For X the order of the two symbols is arbitrary: both Compose-,-c and Compose-c-, yield a c-cedilla; for Linux and emacs only the former sequence works by default. For X and vim the list of compose combinations is fixed. Linux and emacs are flexible. The default lists are somewhat similar, but the details are different.

8.6 The SysRq key

In case your kernel was compiled with CONFIG_MAGIC_SYSRQ enabled (a feature that is present since Linux 2.1.43) there is a single key (defined in <linux/keyboard.h>) to which special system functions are attached, regardless of the current keyboard mode. For the PC architecture this special key is, naturally, the Alt+SysRq key, and any of the two Alt keys will work. (Note that if CONFIG_MAGIC_SYSRQ was not enabled, the default action of this key is to return to the previous console.)

If you press this key, do not release it, and hit another key, a corresponding action is performed. The action is performed whether anybody is logged in or not, is root or not. For the details, see drivers/char/sysrq.c. Since this feature is meant only for kernel hackers, that should suffice. Still, let me add a few remarks.

For the key r the keyboard mode is reset to K_XLATE. For the key k a SAK and console reset is done. For the key b the machine is rebooted immediately. (See, not something you want to have enabled on a production machine.) For the key o the power is turned off (when the machine is capable of that). For the key s an emergency sync is scheduled. For the key u an emergency read-only remount is scheduled. For the keys p,t,m various information is shown (namely the same information also shown for RAlt,RCtrl,RShift+ScrollLock). For the keys e,i,l all processes get a SIG_TERM or SIG_KILL, respectively; for l even the init process is killed. Digits set the log level. Anything else prints a short summary: SysRq: unRaw saK Boot Off Sync Unmount showPc showTasks showMem loglevel0-8 tErm kIll killalL.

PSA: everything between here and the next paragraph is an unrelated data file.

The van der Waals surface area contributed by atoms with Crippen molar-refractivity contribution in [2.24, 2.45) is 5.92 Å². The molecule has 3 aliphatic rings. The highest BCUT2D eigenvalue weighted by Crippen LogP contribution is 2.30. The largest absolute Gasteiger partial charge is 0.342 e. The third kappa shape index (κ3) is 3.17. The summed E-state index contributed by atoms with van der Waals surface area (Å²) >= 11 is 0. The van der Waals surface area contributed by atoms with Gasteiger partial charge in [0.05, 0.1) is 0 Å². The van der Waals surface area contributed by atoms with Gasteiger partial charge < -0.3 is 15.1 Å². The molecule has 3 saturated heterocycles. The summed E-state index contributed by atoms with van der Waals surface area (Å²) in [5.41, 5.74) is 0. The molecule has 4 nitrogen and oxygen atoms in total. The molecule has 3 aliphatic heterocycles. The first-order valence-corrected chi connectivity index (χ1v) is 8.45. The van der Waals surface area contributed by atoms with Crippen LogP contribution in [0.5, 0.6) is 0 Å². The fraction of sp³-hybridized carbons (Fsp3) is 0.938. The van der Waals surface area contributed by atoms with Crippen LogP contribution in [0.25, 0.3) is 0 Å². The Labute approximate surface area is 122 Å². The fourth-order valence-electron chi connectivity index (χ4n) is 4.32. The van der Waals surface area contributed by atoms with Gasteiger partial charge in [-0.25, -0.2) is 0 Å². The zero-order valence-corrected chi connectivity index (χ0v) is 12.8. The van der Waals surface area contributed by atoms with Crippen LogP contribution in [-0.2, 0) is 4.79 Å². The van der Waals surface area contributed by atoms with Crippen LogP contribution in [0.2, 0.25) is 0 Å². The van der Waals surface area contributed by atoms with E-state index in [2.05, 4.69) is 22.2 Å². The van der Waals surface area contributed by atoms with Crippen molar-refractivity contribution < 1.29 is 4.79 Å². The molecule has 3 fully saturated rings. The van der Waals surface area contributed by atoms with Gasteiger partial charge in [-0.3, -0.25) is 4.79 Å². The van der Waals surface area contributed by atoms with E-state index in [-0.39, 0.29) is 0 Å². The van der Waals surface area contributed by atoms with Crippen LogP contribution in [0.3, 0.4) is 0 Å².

Note: These are very dangerous actions! And they do not use your keymap - indeed, are meant for emergency cases where the state of your keymap, or even of the entire kernel, is uncertain. If you use a dvorak keyboard - bad luck! Most other people will be able to survive: the dangerous letters A,M,Q,W,Y,Z that are differently placed on English, French and German keyboards, are not used for actions. (But if your finger slips and you hit L instead of K - bye bye to your system.)

In Linux 2.3.13 the possibility to enable/disable SysRq was added.

        echo 0 > /proc/sys/kernel/sysrq

will disable it (if the kernel was compiled with CONFIG_MAGIC_SYSRQ).

8.7 Problems

A good keyboard accurately reports multiple key presses. Especially for people using a keyboard as Braille input device, where they have to be able to press up to six keys simultaneously, this is important. Many modern keyboards fail here due to sloppy design and testing - they misreport or fail in other ways when four or more keys are pressed simultaneously, sometimes already when two non-modifier keys are pressed simultaneously. This affects Linux users a bit: the SysRq key is not a modifier key, and people report problems using Alt-SysRq-X for various letters or digits X.

Long ago a similar problem (`ghosting') was caused by the design of the scan matrix: when three keys were pressed a fourth was also seen. That problem was solved by the use of diodes. Today it is the interface logic that is deficient.


Next Previous Contents